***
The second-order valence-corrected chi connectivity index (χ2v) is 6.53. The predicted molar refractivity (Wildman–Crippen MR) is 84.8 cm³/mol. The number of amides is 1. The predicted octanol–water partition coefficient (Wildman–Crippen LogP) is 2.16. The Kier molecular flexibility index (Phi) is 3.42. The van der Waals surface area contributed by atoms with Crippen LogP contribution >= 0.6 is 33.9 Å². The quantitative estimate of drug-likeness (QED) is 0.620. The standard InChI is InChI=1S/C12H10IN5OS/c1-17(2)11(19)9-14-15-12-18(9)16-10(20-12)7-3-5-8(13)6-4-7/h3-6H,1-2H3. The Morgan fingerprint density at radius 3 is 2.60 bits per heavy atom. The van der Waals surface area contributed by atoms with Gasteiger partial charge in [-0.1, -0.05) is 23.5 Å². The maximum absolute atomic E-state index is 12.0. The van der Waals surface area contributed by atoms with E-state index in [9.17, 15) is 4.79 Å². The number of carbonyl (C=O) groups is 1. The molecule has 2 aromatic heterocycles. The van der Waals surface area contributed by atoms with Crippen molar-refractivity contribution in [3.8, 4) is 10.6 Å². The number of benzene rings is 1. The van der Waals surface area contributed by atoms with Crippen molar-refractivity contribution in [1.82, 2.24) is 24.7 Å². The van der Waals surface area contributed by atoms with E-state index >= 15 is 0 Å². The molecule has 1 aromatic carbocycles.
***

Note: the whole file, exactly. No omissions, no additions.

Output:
The second-order valence-corrected chi connectivity index (χ2v) is 6.53. The predicted molar refractivity (Wildman–Crippen MR) is 84.8 cm³/mol. The number of amides is 1. The predicted octanol–water partition coefficient (Wildman–Crippen LogP) is 2.16. The Kier molecular flexibility index (Phi) is 3.42. The van der Waals surface area contributed by atoms with Crippen LogP contribution >= 0.6 is 33.9 Å². The quantitative estimate of drug-likeness (QED) is 0.620. The standard InChI is InChI=1S/C12H10IN5OS/c1-17(2)11(19)9-14-15-12-18(9)16-10(20-12)7-3-5-8(13)6-4-7/h3-6H,1-2H3. The Morgan fingerprint density at radius 3 is 2.60 bits per heavy atom. The van der Waals surface area contributed by atoms with Gasteiger partial charge in [-0.1, -0.05) is 23.5 Å². The maximum absolute atomic E-state index is 12.0. The van der Waals surface area contributed by atoms with E-state index in [9.17, 15) is 4.79 Å². The number of carbonyl (C=O) groups is 1. The molecule has 2 aromatic heterocycles. The van der Waals surface area contributed by atoms with Crippen molar-refractivity contribution in [3.8, 4) is 10.6 Å². The number of benzene rings is 1. The van der Waals surface area contributed by atoms with Crippen molar-refractivity contribution in [1.82, 2.24) is 24.7 Å². The van der Waals surface area contributed by atoms with E-state index >= 15 is 0 Å². The molecule has 1 aromatic carbocycles.